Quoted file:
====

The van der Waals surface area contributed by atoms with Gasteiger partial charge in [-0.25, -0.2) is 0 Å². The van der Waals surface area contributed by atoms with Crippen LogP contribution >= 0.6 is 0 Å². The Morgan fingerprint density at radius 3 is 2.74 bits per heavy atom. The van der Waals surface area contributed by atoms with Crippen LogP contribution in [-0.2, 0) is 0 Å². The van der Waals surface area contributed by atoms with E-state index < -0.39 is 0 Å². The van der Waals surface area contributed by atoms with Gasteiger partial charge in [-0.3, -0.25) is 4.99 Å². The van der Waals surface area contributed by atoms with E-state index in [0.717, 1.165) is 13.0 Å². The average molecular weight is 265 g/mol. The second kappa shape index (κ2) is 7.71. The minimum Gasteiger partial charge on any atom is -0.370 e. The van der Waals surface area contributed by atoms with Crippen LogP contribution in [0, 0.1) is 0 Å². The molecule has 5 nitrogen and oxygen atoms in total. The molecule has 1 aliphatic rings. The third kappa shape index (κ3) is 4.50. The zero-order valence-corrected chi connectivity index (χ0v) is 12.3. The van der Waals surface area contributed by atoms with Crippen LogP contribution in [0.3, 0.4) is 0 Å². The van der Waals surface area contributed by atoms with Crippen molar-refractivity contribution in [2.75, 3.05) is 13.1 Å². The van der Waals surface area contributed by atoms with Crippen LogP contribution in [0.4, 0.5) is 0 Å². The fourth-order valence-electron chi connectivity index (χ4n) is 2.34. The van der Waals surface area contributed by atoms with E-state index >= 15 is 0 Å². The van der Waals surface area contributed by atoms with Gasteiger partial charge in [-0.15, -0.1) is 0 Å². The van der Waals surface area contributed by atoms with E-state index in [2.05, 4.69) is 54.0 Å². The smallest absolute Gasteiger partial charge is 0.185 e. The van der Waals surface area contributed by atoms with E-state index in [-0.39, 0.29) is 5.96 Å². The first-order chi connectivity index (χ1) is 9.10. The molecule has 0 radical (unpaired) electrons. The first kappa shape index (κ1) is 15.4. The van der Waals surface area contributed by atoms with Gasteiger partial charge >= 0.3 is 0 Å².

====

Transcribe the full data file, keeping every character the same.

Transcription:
The van der Waals surface area contributed by atoms with Gasteiger partial charge in [-0.25, -0.2) is 0 Å². The van der Waals surface area contributed by atoms with Crippen LogP contribution >= 0.6 is 0 Å². The Morgan fingerprint density at radius 3 is 2.74 bits per heavy atom. The van der Waals surface area contributed by atoms with Crippen LogP contribution in [-0.2, 0) is 0 Å². The van der Waals surface area contributed by atoms with E-state index < -0.39 is 0 Å². The van der Waals surface area contributed by atoms with Gasteiger partial charge in [-0.3, -0.25) is 4.99 Å². The van der Waals surface area contributed by atoms with E-state index in [0.717, 1.165) is 13.0 Å². The average molecular weight is 265 g/mol. The second kappa shape index (κ2) is 7.71. The minimum Gasteiger partial charge on any atom is -0.370 e. The van der Waals surface area contributed by atoms with Crippen LogP contribution in [0, 0.1) is 0 Å². The molecule has 5 nitrogen and oxygen atoms in total. The molecule has 1 aliphatic rings. The third kappa shape index (κ3) is 4.50. The zero-order valence-corrected chi connectivity index (χ0v) is 12.3. The van der Waals surface area contributed by atoms with Crippen LogP contribution in [0.3, 0.4) is 0 Å². The van der Waals surface area contributed by atoms with Crippen molar-refractivity contribution in [2.75, 3.05) is 13.1 Å². The van der Waals surface area contributed by atoms with Crippen LogP contribution in [0.4, 0.5) is 0 Å². The fourth-order valence-electron chi connectivity index (χ4n) is 2.34. The van der Waals surface area contributed by atoms with E-state index >= 15 is 0 Å². The van der Waals surface area contributed by atoms with Gasteiger partial charge in [-0.15, -0.1) is 0 Å². The van der Waals surface area contributed by atoms with E-state index in [2.05, 4.69) is 54.0 Å². The smallest absolute Gasteiger partial charge is 0.185 e. The van der Waals surface area contributed by atoms with E-state index in [-0.39, 0.29) is 5.96 Å². The first-order chi connectivity index (χ1) is 9.10. The molecule has 0 radical (unpaired) electrons. The first kappa shape index (κ1) is 15.4. The van der Waals surface area contributed by atoms with Gasteiger partial charge >= 0.3 is 0 Å².